The Last Post Ceremony commemorating the service of (2926) Sergeant Eric Austin Tate, 20th Battalion, AIF, First World War

Accession Number PAFU2014/333.01
Collection type Film
Object type Last Post film
Physical description 16:9
Maker Australian War Memorial
Place made Australia: Australian Capital Territory, Canberra, Campbell
Date made 5 September 2014
Access Open
Conflict First World War, 1914-1918
Copyright Item copyright: © Australian War Memorial
Creative Commons License This item is licensed under CC BY-NC
Copying Provisions Copy provided for personal non-commercial use
Description

The Last Post Ceremony is presented in the Commemorative area of the Australian War Memorial each day. The ceremony commemorates more than 102,000 Australians who have given their lives in war and other operations and whose names are recorded on the Roll of Honour. At each ceremony the story behind one of the names on the Roll of Honour is told. Hosted by Joanne Smedley, the story for this day was on (2926) Sergeant Eric Austin Tate, 20th Battalion, AIF, First World War.

Speech transcript

2926 Sergeant Eric Austin Tate, 20th Battalion, AIF
KIA 9 October 1917
Photos: P07715.002 and P07715.003

Story delivered 5 September 2014

Today we remember and pay tribute to Sergeant Eric Tate.
Born in Kangaroo Valley near Nowra in New South Wales, Tate was a farmer when he enlisted in October 1915 at the age of 23. He had a keen interest in pedigree horses and cattle, and was well known locally as a talented runner and footballer.

Tate joined the 20th Battalion as a private and embarked for overseas service within weeks of his enlistment in November 1915. The battalion entered the trenches of the Western Front for the first time in April 1916, and in the following month had the dubious honour of being the first Australian battalion to be raided by the Germans. The 20th took part in its first major offensive around Pozières on the Somme between late July and the end of August 1916.

During the winter of 1916–17, Tate suffered from trench foot and spent time in hospital in England. He returned to France in late April 1917 and rejoined his battalion just after the second battle of Bullecourt in early May. Tate was promoted in the field, and made a sergeant in August 1917.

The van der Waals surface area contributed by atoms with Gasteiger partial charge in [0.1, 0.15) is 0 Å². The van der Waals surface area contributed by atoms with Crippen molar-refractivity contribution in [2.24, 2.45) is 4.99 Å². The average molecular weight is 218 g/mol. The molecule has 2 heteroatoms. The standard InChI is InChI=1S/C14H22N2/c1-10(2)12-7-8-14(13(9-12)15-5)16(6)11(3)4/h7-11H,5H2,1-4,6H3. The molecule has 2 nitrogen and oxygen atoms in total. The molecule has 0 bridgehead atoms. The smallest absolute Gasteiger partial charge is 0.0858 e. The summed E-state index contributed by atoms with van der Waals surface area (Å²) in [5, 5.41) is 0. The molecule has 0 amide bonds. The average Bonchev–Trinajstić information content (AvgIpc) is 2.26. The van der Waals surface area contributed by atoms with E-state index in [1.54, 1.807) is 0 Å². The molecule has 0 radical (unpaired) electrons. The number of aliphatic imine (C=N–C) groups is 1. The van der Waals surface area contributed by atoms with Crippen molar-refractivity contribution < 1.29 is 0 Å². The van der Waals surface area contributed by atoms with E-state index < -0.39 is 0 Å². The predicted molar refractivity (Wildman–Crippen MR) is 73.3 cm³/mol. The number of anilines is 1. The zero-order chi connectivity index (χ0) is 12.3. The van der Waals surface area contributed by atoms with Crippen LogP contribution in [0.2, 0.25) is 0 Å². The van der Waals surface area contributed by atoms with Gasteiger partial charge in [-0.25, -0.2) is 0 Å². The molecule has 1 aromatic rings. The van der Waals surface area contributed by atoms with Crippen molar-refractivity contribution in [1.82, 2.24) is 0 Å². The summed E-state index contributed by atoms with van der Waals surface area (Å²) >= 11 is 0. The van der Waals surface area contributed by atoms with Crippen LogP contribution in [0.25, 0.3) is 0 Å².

On 9 October the 20th Battalion took part in the battle of Poelcapelle, which was fought as part of the main British offensive in Belgium in 1917 known as the Third Battle of Ypres. The Australians were making a push toward the village of Passchendaele. Rain had begun to deluge an already poorly drained battlefield, and the infantry’s advance was wallowed in mud. Tate went missing during the battle. Reports to the Red Cross later confirmed that he had been killed by a shell burst. He was 25 years old.

The battles around Ypres in October 1917 resulted in more than 6,400 Australian soldiers killed, many of whom were recorded as missing. Tate is commemorated on the Menin Gate Memorial at Ypres alongside the names of tens of thousands of other soldiers – Australian and British – who went missing in Belgium.

Tate’s name is also listed on the Roll of Honour on my right, along with more than 60,000 others from the First World War. His photograph is displayed today beside the Pool of Reflection.

This is but one of the many stories of courage and sacrifice told here at the Australian War Memorial. We now remember Sergeant Eric Austin Tate and all of those Australians who have given their lives in service of our nation.

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